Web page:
Vue 3 Computed Property

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In-template expressions are very convenient, but they are really meant for simple operations only. Templates are meant to describe the structure of your view.

Putting too much logic into your templates can make them bloated and hard to maintain. This is why Vue.js limits binding expressions to one expression only. For any logic that requires more than one expression, you should use a computed property. a={{ a }}, b={{ b }}. Here we have declared a computed property b. The function we provided will be used as the getter function for the property vm.b:.

You can open the console and play with the example vm yourself. The value of vm.b is always dependent on the value of vm.a.

You can, the setter will be invoked and vm.firstName and vm.lastName will be updated accordingly. The technical details behind how computed properties are updated are discussed in another section dedicated to the reactivity system. Caught a mistake or want to contribute to the documentation?Edit this page on Github! Editor’s note: This Vue.js and TypeScript tutorial was last updated on 30 April 2021. In this tutorial, we’ll demonstrate how to build a Vue.js app completely in TypeScript.

We’ll highlight some of the benefits of using TypeScript with Vue by building a Vue + TypeScript example app with class-based components, Vuex for state management, lifecycle hooks, and more.

Here’s what we’ll cover during this walkthrough:. Vue.js is an amazing, lightweight, and progressive frontend framework. Since Vue.js is flexible, users are not forced to use TypeScript.

And unlike Angular, older versions of Vue did not have proper support for TypeScript.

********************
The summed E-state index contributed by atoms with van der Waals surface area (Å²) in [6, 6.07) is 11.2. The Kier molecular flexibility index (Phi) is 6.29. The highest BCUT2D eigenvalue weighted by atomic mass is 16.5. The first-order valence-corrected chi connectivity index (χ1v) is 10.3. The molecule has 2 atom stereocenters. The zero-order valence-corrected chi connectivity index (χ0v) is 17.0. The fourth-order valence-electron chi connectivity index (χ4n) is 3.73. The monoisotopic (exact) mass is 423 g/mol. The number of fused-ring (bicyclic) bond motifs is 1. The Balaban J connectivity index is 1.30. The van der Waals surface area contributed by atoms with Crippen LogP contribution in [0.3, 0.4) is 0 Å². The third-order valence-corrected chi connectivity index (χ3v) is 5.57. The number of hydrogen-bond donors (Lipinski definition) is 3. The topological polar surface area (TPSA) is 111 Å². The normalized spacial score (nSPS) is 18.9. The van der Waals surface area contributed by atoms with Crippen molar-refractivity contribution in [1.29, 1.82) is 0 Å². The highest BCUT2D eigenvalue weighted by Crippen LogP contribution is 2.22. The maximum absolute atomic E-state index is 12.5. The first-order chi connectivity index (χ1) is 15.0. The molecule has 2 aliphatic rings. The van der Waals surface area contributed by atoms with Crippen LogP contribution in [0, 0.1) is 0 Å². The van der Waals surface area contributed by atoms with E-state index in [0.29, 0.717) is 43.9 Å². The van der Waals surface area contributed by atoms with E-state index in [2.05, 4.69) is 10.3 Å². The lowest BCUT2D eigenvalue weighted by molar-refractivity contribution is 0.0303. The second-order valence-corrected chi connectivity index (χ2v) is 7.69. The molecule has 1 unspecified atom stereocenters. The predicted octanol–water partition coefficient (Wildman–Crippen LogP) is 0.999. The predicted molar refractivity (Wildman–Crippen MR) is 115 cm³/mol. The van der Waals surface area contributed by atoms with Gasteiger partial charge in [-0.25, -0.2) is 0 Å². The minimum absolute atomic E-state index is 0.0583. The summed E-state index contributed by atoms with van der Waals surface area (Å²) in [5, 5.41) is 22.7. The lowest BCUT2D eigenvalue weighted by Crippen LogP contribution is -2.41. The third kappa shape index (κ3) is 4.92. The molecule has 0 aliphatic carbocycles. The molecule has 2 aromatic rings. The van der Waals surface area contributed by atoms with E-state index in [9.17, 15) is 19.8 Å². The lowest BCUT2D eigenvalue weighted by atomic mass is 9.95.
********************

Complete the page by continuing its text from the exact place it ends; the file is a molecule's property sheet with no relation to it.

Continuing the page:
For this reason, most Vue applications have historically been written in JavaScript. Vue 3 was released on 18 September 2020. New features shipped with Vue 3 include a built-in composition API, multiple root elements, and, crucially for this tutorial, improved TypeScript support.

For a detailed guide on how to migrate your existing Vue.js projects to Vue 3, check out “Refactoring your Vue 2 apps to Vue 3.”. Now that Vue.js officially supports TypeScript, it’s possible to create TypeScript projects from scratch using Vue CLI.

However, you still need some third-party packages with custom decorators and features to create a true, complete TypeScript application. The official Vue and TypeScript documentation doesn’t include all the information you need to get started. To help paint a fuller picture, we’ll demonstrate how to build a new Vue and TypeScript application using Vue CLI. To add TypeScript to your Vue.js project, start with this line of code:.

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Choose manually select features and configure it as shown below:.

  • Once the project is set up, run the project to test it:.
  • Open localhost:8080 (or the URL your console shows after starting the project), and we can see it running successfully.
  • Open the HelloWorld.vue file from the components directory.
  • For each item below, I’ll show both the TypeScript and JavaScript-equivalent code so you can easily compare the two.
  • Let’s get started!